The width of the sealed middle of Lancefield, Sharps and Broadmeadows Roads was about as wide as a car, so if two cars approached each other one side of each car hit the shoulder,producing a massive cloud of dust. Sharps Road had shoulders so steep that the above action risked a roll-over. It would have taken decades for Keilor Council to construct these roads but smart operator,Cr Leo Dineen, ensured they were made at little cost to the council and in very quick time, airport workers having threatened to strike.

Sport was big for the children, Marty Allison and Graeme Pearson coaching footy,the Dineens and Petersens taking little Aths, all sporting groups starting via the youth Club where Ken Boots, Trev. and Val Mason and Dave Axon were prominent.

The Kindergarten Association was active raising funds to get the kinder built, with the Paper Drive, which would not have been so successful without Noel Grist and his truck, the Balls at the memorial hall and the Gala Days on the unmade oval (women's footy match,bike-a-thon on grass etc.)

The Thomas family had been on James Sharp's Hillside since about 1940,calling it Carinya Park,and their Tullamarine Pony Club attracted many students from our school such as Katie Butterworth and Pam Gregg,the latter however becoming a teacher rather than a jockey.


OTHER SOURCES RE SUBURBAN TULLAMARINE.
THE KELLY GANG AT TULLAMARINE. (VIC., AUST.
by itellya on 2013-08-02 04:17:39. page views: 259, comments: 1

GREEN'S CORNER, TULLAMARINE, VICTORIA, AUSTRALIA.
by itellya on 2012-02-20 07:54:14. page views: 475, comments: 0

TULLAMARINE, THE SUBURB, VICTORIA, AUSTRALIA.
by itellya on 2011-12-08 13:20:02. page views: 849, comments: 2

DALKEITH AND PERCY'S COWS.(LOFT DAWSON
The 400 acre Fairview fronted Sharps Rd on the north side,west of Broadmeadows Rd. James Harrick divided it into two farms of 200 acres, known as Dalkeith and Brightview. All the housing and the school are on Dalkeith whose owners were George Mansfield, Ernie Baker, Tommy Loft (who had the Junction Hotel closed), Leslie King Dawson (after whom Dawson St was named) and Percy Hurren who arrived in 1951 after a stint as storekeeper and postmaster at Jones Corner, Moorooduc.

Tommy Loft subdivided the Eumarella, Gordon St area quite early but mainly his relatives such as the Exels and Scoones were assessed on the blocks. Gordon St was named after Tommy's grandson.

Brightview was the farm of Michael Reddan, from an early Bulla family. When the Reddans moved to Seafield, the Doyles took it over.

CONDERS LANE.
Conders Lane ran east-west across Fawkner's subdivision. State School 2613 was on its north corner,which is exactly the same spot as the north corner of Link Rd which runs just inside the west boundary of Sam Parr's Elm Farm.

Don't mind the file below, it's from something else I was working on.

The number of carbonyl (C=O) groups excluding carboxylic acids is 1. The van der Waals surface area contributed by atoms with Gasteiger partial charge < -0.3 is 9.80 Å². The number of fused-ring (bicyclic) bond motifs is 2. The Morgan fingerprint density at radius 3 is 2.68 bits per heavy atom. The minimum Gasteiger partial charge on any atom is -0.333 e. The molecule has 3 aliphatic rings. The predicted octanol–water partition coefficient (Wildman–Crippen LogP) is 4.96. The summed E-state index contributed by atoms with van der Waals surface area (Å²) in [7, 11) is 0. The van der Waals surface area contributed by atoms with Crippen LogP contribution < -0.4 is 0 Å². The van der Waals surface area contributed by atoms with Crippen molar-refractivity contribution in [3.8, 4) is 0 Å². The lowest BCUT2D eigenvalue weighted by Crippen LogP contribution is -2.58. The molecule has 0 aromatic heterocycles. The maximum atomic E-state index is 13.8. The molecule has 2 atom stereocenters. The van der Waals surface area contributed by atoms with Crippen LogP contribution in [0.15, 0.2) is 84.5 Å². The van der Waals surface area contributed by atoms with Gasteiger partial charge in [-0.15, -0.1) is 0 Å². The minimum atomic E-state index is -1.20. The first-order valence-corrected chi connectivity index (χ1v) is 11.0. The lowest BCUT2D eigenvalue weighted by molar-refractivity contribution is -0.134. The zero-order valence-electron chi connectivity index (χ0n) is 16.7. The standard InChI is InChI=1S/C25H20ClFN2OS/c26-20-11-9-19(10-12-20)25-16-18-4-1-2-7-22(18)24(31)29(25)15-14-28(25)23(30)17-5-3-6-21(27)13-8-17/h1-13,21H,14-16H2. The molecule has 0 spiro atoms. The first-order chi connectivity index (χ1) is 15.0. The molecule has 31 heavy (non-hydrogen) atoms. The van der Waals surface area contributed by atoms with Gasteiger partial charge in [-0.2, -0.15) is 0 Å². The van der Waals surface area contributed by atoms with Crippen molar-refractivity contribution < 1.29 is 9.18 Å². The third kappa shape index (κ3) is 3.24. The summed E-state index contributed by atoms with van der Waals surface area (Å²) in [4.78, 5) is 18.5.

THE CHURCH.
Most of Tullamarine's small-farmer pioneers were Methodists and theirs was the only church built in Tullamarine. It was just north of Trade Park Rd on land that Charles Nash bought from John Foster.

THE PIONEERS BOARD, THE WAR MEMORIAL AND HISTORY WEEK.
Any pioneers that I have forgotten will be on the pioneers board. Much of the work of compiling the list would have been done by Alec Rasmussen, teacher at S.S.2613 for 20 years and secretary of the Tullamarine Progress Association for 30 years.

The war memorial is at the Dalkeith Ave corner courtesy of W.V.Murphy, known as Major Murphy, who moved it from Conders Lane after the school was relocated. He also relocated the memorial at Westmeadows (which had become a traffic hazard) and St Mary's from "Woodlands" to Bulla Township. Only names of those who paid the supreme sacrifice were inscribed after World War 2. They were my great uncle, Alf Cock of Glenview and a Doyle lad from Ristaro (fronting Sharps Rd west of the Fisher Grove houses.)

With two history treasures such as these, it would be a good history week project for senior pupils to compile a short history about some of Tullamarine's pioneering families. The same could be done in relation to Anzac Day.

by itellya Profile | Research | Contact | Subscribe | Block this user
on 2013-10-27 02:16:52

Itellya is researching local history on the Mornington Peninsula and is willing to help family historians with information about the area between Somerville and Blairgowrie. He has extensive information about Henry Gomm of Somerville, Joseph Porta (Victoria's first bellows manufacturer) and Captain Adams of Rosebud.